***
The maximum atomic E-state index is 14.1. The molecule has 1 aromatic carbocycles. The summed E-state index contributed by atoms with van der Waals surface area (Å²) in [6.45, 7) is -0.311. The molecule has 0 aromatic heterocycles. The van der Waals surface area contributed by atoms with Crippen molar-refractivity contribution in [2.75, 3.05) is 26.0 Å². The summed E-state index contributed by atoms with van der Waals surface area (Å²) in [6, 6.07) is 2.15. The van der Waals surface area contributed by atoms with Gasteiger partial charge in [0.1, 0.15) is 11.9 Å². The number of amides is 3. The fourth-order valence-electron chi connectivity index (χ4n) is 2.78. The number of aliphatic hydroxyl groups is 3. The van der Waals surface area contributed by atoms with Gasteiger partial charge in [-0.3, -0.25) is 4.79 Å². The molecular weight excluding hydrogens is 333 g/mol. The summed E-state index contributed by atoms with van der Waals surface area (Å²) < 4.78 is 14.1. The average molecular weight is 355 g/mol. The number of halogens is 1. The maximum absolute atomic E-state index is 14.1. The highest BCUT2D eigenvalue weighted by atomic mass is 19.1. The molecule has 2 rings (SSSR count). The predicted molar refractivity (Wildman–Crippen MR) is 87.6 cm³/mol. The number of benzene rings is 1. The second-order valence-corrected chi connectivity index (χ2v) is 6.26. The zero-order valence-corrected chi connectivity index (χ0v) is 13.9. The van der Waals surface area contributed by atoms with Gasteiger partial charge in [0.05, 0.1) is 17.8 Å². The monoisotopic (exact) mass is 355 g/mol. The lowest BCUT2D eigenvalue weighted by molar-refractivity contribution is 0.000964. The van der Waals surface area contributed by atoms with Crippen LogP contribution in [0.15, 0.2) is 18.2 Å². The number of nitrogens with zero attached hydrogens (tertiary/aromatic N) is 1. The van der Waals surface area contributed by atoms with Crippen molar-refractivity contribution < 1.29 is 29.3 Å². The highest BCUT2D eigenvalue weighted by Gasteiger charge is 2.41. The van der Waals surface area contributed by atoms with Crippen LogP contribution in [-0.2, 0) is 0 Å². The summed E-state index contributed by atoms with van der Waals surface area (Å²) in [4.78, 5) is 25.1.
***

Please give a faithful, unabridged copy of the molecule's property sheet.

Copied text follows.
The maximum atomic E-state index is 14.1. The molecule has 1 aromatic carbocycles. The summed E-state index contributed by atoms with van der Waals surface area (Å²) in [6.45, 7) is -0.311. The molecule has 0 aromatic heterocycles. The van der Waals surface area contributed by atoms with Crippen molar-refractivity contribution in [2.75, 3.05) is 26.0 Å². The summed E-state index contributed by atoms with van der Waals surface area (Å²) in [6, 6.07) is 2.15. The van der Waals surface area contributed by atoms with Gasteiger partial charge in [0.1, 0.15) is 11.9 Å². The number of amides is 3. The fourth-order valence-electron chi connectivity index (χ4n) is 2.78. The number of aliphatic hydroxyl groups is 3. The van der Waals surface area contributed by atoms with Gasteiger partial charge in [-0.3, -0.25) is 4.79 Å². The molecular weight excluding hydrogens is 333 g/mol. The summed E-state index contributed by atoms with van der Waals surface area (Å²) < 4.78 is 14.1. The average molecular weight is 355 g/mol. The number of halogens is 1. The maximum absolute atomic E-state index is 14.1. The highest BCUT2D eigenvalue weighted by atomic mass is 19.1. The molecule has 2 rings (SSSR count). The predicted molar refractivity (Wildman–Crippen MR) is 87.6 cm³/mol. The number of benzene rings is 1. The second-order valence-corrected chi connectivity index (χ2v) is 6.26. The zero-order valence-corrected chi connectivity index (χ0v) is 13.9. The van der Waals surface area contributed by atoms with Gasteiger partial charge in [0.05, 0.1) is 17.8 Å². The monoisotopic (exact) mass is 355 g/mol. The lowest BCUT2D eigenvalue weighted by molar-refractivity contribution is 0.000964. The van der Waals surface area contributed by atoms with Crippen LogP contribution in [0.15, 0.2) is 18.2 Å². The number of nitrogens with zero attached hydrogens (tertiary/aromatic N) is 1. The van der Waals surface area contributed by atoms with Crippen molar-refractivity contribution < 1.29 is 29.3 Å². The highest BCUT2D eigenvalue weighted by Gasteiger charge is 2.41. The van der Waals surface area contributed by atoms with Crippen LogP contribution in [-0.2, 0) is 0 Å². The summed E-state index contributed by atoms with van der Waals surface area (Å²) in [4.78, 5) is 25.1.